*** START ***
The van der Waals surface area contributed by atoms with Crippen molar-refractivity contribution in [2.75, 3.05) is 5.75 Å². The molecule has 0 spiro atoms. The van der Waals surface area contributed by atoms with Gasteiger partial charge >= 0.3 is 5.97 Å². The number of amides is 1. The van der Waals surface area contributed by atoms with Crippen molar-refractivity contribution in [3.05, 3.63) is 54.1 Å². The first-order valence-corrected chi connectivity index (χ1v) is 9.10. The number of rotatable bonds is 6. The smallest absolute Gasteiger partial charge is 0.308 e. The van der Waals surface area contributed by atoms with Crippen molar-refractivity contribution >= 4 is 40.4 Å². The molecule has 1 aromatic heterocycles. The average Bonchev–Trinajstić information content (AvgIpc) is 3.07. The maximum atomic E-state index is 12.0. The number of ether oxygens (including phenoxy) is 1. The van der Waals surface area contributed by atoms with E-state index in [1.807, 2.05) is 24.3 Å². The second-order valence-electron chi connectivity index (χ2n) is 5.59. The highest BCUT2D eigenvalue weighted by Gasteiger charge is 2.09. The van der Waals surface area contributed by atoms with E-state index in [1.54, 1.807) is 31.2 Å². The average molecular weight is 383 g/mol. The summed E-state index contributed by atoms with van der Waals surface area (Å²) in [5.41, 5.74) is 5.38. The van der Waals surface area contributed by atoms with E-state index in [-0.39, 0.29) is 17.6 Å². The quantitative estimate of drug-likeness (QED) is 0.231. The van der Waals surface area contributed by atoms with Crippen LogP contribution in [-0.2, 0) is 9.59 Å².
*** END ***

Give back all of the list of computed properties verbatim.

The van der Waals surface area contributed by atoms with Crippen molar-refractivity contribution in [2.75, 3.05) is 5.75 Å². The molecule has 0 spiro atoms. The van der Waals surface area contributed by atoms with Gasteiger partial charge >= 0.3 is 5.97 Å². The number of amides is 1. The van der Waals surface area contributed by atoms with Crippen molar-refractivity contribution in [3.05, 3.63) is 54.1 Å². The first-order valence-corrected chi connectivity index (χ1v) is 9.10. The number of rotatable bonds is 6. The smallest absolute Gasteiger partial charge is 0.308 e. The van der Waals surface area contributed by atoms with Crippen molar-refractivity contribution >= 4 is 40.4 Å². The molecule has 1 aromatic heterocycles. The average Bonchev–Trinajstić information content (AvgIpc) is 3.07. The maximum atomic E-state index is 12.0. The number of ether oxygens (including phenoxy) is 1. The van der Waals surface area contributed by atoms with E-state index in [1.807, 2.05) is 24.3 Å². The second-order valence-electron chi connectivity index (χ2n) is 5.59. The highest BCUT2D eigenvalue weighted by Gasteiger charge is 2.09. The van der Waals surface area contributed by atoms with E-state index in [1.54, 1.807) is 31.2 Å². The average molecular weight is 383 g/mol. The summed E-state index contributed by atoms with van der Waals surface area (Å²) in [5.41, 5.74) is 5.38. The van der Waals surface area contributed by atoms with E-state index in [-0.39, 0.29) is 17.6 Å². The quantitative estimate of drug-likeness (QED) is 0.231. The van der Waals surface area contributed by atoms with Crippen LogP contribution in [-0.2, 0) is 9.59 Å².